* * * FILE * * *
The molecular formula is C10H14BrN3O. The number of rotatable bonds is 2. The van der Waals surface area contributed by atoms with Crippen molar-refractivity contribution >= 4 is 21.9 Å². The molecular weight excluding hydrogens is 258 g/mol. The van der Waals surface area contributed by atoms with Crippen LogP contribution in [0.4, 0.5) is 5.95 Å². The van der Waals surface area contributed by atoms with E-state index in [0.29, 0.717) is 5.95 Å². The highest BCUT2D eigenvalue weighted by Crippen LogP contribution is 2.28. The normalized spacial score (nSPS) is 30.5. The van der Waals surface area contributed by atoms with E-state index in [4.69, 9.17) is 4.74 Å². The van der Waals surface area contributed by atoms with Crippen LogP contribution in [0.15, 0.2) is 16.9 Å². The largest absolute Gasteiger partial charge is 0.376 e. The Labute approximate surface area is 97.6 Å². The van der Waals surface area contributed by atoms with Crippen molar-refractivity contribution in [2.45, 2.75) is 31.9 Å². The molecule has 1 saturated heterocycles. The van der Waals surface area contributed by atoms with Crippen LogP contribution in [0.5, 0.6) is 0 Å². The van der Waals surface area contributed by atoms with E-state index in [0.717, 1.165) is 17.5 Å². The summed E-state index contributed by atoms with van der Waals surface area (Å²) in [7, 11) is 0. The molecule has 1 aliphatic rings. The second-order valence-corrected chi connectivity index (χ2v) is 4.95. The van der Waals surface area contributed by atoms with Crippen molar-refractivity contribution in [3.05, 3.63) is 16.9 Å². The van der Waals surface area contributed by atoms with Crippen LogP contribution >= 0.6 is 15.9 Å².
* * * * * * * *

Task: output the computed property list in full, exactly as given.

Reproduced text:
The molecular formula is C10H14BrN3O. The number of rotatable bonds is 2. The van der Waals surface area contributed by atoms with Crippen molar-refractivity contribution >= 4 is 21.9 Å². The molecular weight excluding hydrogens is 258 g/mol. The van der Waals surface area contributed by atoms with Crippen LogP contribution in [0.4, 0.5) is 5.95 Å². The van der Waals surface area contributed by atoms with E-state index in [0.29, 0.717) is 5.95 Å². The highest BCUT2D eigenvalue weighted by Crippen LogP contribution is 2.28. The normalized spacial score (nSPS) is 30.5. The van der Waals surface area contributed by atoms with E-state index in [4.69, 9.17) is 4.74 Å². The van der Waals surface area contributed by atoms with Crippen LogP contribution in [0.15, 0.2) is 16.9 Å². The largest absolute Gasteiger partial charge is 0.376 e. The Labute approximate surface area is 97.6 Å². The van der Waals surface area contributed by atoms with Crippen molar-refractivity contribution in [2.45, 2.75) is 31.9 Å². The molecule has 1 saturated heterocycles. The van der Waals surface area contributed by atoms with Crippen LogP contribution in [0.5, 0.6) is 0 Å². The van der Waals surface area contributed by atoms with E-state index in [0.717, 1.165) is 17.5 Å². The summed E-state index contributed by atoms with van der Waals surface area (Å²) in [7, 11) is 0. The molecule has 1 aliphatic rings. The second-order valence-corrected chi connectivity index (χ2v) is 4.95. The van der Waals surface area contributed by atoms with Crippen molar-refractivity contribution in [3.05, 3.63) is 16.9 Å². The van der Waals surface area contributed by atoms with Crippen LogP contribution >= 0.6 is 15.9 Å².